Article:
A local street market! Again, do not take pictures of any of these people. You will walk down a huge road filled to the brim with fruits and vegetables that shine like jewels in the sun. Mr. Ali may ask if any of you are Veg. If you are, or if you are squeamish, I would recommend speaking up, because you may go to a meat shop. All I will say is, it’s quite cool, but.... well, I’ll let you discover that particular part on you own. Heh. Well, take it all in, and don't strain your ears too much, because there is a noisy treat in store for you.
Welcome to: The Tambat Agli Metalworkers Village! Tambat means copper, but there is aluminum and steel work as well as bronze and brass, alloys of copper.This village is quite the noisy one, as one might expect. Rashid will most likely point out one particular worker, who has the fastest and neatest of hits on the pots he makes. The metalworkers hit the pattern on to the pot on an iron pole of sorts, so that the pattern hits itself at itself, in a way.The pots themselves are beautiful, not to mention the handiwork that they make. He will probably show you how they are made. It is quite interesting. A sheet of heated copper is put on a metal lathe, then pushed against a mould with a stick. It is then taken off, and a pattern is hit onto it. One particular man makes a type of hit on the pots that only 5 people in all of Poona can do. He, says Mr. Ali, is the master metalworker. If you get to visit his shop, I suggest possibly buying something. I myself bought a little trinket box, just because of the hit work on it. The guy is really a nice, kind, jolly fellow, and if I knew Marathi, I would probably be able to say a lot more about him. In his office, if you did happen to buy anything, are some pictures of things he worked on or made, like a fountain, and a Ganpati Crown. At this point, I, being younger than everyone else by a good many years, was beginning to get quite tired. My happiness was quite fading. However, Mr. Ali cheered me up for the time being with a delicious cookie/bar/cracker/brownie that Jan Ali made. Mmmm. Well, after some more time admiring the work, (and one or two more brownies), we finally left for our next stop, a wada, or mansion.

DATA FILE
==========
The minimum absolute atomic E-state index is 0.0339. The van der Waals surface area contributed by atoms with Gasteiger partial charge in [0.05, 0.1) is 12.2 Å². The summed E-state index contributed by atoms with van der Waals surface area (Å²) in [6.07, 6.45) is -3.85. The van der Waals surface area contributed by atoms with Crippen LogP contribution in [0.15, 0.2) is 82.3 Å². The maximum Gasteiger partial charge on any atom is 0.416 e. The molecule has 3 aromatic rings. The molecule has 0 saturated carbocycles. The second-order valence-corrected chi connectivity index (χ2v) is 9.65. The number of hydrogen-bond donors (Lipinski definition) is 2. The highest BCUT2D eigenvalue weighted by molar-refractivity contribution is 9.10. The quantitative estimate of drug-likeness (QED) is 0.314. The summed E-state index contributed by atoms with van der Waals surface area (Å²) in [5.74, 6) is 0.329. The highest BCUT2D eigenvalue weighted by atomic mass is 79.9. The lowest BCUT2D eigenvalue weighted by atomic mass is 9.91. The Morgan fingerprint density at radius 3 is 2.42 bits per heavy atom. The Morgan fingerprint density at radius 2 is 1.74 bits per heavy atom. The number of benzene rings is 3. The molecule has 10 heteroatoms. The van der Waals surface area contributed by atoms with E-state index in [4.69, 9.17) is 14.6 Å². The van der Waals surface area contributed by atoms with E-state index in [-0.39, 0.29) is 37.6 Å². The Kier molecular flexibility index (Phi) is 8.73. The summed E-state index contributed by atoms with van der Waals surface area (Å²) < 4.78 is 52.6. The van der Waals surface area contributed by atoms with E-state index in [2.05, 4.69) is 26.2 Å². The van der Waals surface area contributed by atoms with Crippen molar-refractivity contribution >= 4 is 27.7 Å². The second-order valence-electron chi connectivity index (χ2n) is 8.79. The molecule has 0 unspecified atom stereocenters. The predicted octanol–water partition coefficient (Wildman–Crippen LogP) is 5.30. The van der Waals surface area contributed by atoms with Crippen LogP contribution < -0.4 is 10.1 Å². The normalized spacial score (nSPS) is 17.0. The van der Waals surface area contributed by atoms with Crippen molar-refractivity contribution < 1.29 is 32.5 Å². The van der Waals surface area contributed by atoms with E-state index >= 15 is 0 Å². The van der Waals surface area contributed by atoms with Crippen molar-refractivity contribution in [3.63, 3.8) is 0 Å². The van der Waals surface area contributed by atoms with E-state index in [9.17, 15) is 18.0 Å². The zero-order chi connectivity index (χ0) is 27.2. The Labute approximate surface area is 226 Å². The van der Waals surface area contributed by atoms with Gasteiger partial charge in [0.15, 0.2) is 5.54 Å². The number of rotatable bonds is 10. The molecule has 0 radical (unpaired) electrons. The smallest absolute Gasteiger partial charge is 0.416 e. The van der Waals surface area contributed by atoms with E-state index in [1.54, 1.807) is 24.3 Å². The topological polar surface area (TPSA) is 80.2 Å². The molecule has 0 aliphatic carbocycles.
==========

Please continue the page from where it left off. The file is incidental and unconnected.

There isn't much to write about this, because you are not allowed to enter. I don't even know who owned it. In the entrance, a little ways back, you will see a wooden structure. This, I believe, is the family temple. Look closely, and you might see the family crest(?) on the entrance of the temple. It is quite a nice one. Also on the grounds, but that requires a little more hard viewing, you will notice that there is an apartment building. This, I thought was just a bit funny. Anyways, we are moving on to our last stop, the Kusbapeth Ganesh Temple.
The Kusbapet Ganesh Temple was the first temple to be built in Pune. The story goes as such: When Shivaji was a little boy, he was living at Lalbaug, with his mother, Queen Jijabai. One day, Queen Jijabai noticed that some herders were doing puja to a rock. When she asked why, they replied that it looked like a Ganpati. She was impressed with their dedication, and so ordered a temple built on that spot so that they could do puja properly. It is also the start of the Ganpati Procession. The rock looked a bit like a shapeless lump, no offense, although they had painted it and enhanced it to look a little more Ganesh – like. It's almost a bit like the eggplant seeds and toast that look like “Jesus”. But still, quite an interesting story, and a beautiful temple. Unfortunately, no pictures allowed!
It was at this point that Mr. Ali and we decided to end the tour. We had asked so many questions and talked so long with so many people that we had run out of time. Plus,I was getting very tired, and he had to go pick up his daughter from school. We did not get to see the Tulshibaug Market and Ram Temple, which I had seen on another occasion. In all, I had a great time! Thanks Rashid, and have a great time to any one who goes on the tour!
Cupertino, CA, USA and Aundh Camp, Pune